50 years later, what keeps it fresh for you?

“Just the fun of playing. I know whenever I get on stage, I still feel like I’m 20 years old in a garage somewhere, you know, just rocking away. Yeah. I have never lost that. The thrill of the sound of a loud electric guitar. I look on the stage, and everybody has a big smile on their face. That sort of does it for me. What more could you want? That’s what we always say, ‘If you can’t have fun in a rock and roll band, you might as well just give up.’”

Absolutely. Looking back over your career, are there any real moments that have just put that smile on your face?

“Yeah, there’s several. My first band was out of the Tri-state area. I was in Wild Cherry. We had a hit song, ‘Play That Funky Music, White Boy.’ That was my first hit record when I was 21. I’m the guitar player on that and did three albums with ’em. What was great about it was that we got to tour on the strength of that hit with all the great R&B artists of the day.

“We did some shows on Jackson 5’s last tour. Stevie Wonder, Earth, Wind & Fire, Commodores, Isley Brothers… We played with all those guys and met them. There were a couple of brushes with greatness there. Michael Jackson actually introduced me to Stevie Wonder. That’s a pretty good brush-with-greatness moment there. What was cool about that period and when I was in that band was that I had turned down a college scholarship to go live in a condemned building in Ohio to be in a band. I left after 1 year of college and went to live in a condemned office building then I had success with Wild Cherry a couple of years later so my parents got to be in attendance at the local arena it was nice for my parents to be in attendance and see that I didn’t make an incredibly horrible mistake.

“Everybody’s parents have gone through that conversation. It’s like “Oh, okay, you’re leaving college and going off with a bunch of these musicians. All right, we’ll see how that works out.” They were very encouraging. I must admit I expected them to blow up, but they didn’t.”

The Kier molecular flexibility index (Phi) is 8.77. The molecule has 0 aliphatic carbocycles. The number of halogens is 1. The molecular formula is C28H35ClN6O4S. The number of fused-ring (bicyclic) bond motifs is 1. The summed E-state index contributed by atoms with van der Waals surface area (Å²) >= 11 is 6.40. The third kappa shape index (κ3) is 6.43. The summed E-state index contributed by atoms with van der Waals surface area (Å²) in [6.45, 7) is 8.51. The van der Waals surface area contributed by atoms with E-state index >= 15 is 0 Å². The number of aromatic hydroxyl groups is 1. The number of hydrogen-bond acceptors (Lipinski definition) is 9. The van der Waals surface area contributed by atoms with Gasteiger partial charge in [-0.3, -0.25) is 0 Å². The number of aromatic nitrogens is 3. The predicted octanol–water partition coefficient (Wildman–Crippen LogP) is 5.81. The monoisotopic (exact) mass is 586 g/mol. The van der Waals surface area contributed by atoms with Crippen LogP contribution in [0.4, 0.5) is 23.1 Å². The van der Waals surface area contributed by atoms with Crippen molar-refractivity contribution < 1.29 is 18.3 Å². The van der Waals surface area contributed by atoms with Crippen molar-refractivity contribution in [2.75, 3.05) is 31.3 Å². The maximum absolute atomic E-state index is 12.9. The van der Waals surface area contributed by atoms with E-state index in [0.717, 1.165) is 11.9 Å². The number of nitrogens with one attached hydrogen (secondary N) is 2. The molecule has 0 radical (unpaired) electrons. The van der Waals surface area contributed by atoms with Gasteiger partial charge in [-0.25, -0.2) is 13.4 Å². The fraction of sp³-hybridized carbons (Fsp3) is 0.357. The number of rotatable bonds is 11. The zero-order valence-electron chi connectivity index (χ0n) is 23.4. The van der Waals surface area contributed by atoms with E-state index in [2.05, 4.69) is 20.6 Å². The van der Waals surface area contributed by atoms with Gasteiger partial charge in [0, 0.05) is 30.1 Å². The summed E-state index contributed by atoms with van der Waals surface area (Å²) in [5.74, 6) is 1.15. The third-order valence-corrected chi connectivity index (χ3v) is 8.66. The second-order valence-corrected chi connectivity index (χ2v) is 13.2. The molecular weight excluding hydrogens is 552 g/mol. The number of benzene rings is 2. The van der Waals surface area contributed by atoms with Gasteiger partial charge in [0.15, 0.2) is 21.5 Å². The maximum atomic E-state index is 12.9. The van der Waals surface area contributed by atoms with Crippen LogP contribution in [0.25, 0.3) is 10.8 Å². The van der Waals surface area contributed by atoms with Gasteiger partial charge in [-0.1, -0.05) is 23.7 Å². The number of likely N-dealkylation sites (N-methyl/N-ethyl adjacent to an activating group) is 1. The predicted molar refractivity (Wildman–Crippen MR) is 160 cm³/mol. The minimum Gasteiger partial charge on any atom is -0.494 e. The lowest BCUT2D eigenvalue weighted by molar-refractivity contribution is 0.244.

Did you have musical parents?

“My mom was musical. She sang and played piano around the house and family parties and stuff. Nothing professional. My dad was a truck driver all his life, but I think he was a frustrated writer. That led me to check out my artistic or creative avenues before I dove into the real-world thing. I think he was happy to see how it went… along with me. I had a lot of great experiences like when I joined Molly Hatchet. I was with them for seven years and did several albums. I enjoyed my time touring around. We were signed to a German record label, SPV, so I got to meet a lot of musicians like the guys in Nazareth, they’re always fun to play with, the guys in Saxon also. A lot of the guys that were recording were at the same studio we used over there.

“So, that’s the most fun I have when I’m on the road. The thing I enjoy is just meeting other musicians, people I admire and I’ve looked up to, I got the chance to meet them. We played with ZZ Top not too long ago. I got to meet Billy Gibbons and that’s one of the best parts of what we do is playing with other bands.”

“My dad was a truck driver all his life, but I think he was a frustrated writer. That led me to check out my artistic or creative avenues…”

You’ve talked about obviously producing the records. Comparing now to back then, it’s a very different process now as technology’s moved on a lot. How do you keep that organic sound? A lot of the new bands have come out, and it’s all very clinical.

“I’m not going to use the word cold, but I worked for many years as an engineer/producer for a company called Kingsnake Records, and we made Blues records for indie labels. We did almost all blues artists. This is pre-CD. When I started, it was two-inch tape, very organic recording. It’s almost a documentary-style recording. From my engineering standpoint, it wasn’t overproduced.

“It was trying to capture the artist in the room and how it sounded and try to get that real feeling across to the people who were listening to the record. I’ve always kept that mindset, but that’s my way of recording. I like the natural sounds of people playing. I work with a lot of other artists as an engineer on more modern-sounding things. I’m very good at auto-tune if I need it. I don’t use it on our records. I’m very good at editing. I always think, even though I’m recording digitally now, no engineer that I know would go take an analogue recording of the old time over what’s happening now because you can’t incorporate analogue elements into digital recording. It’s just a matter of approach and I approach my recordings, particularly of our band, I want it to be real. I want real performances and real emotion.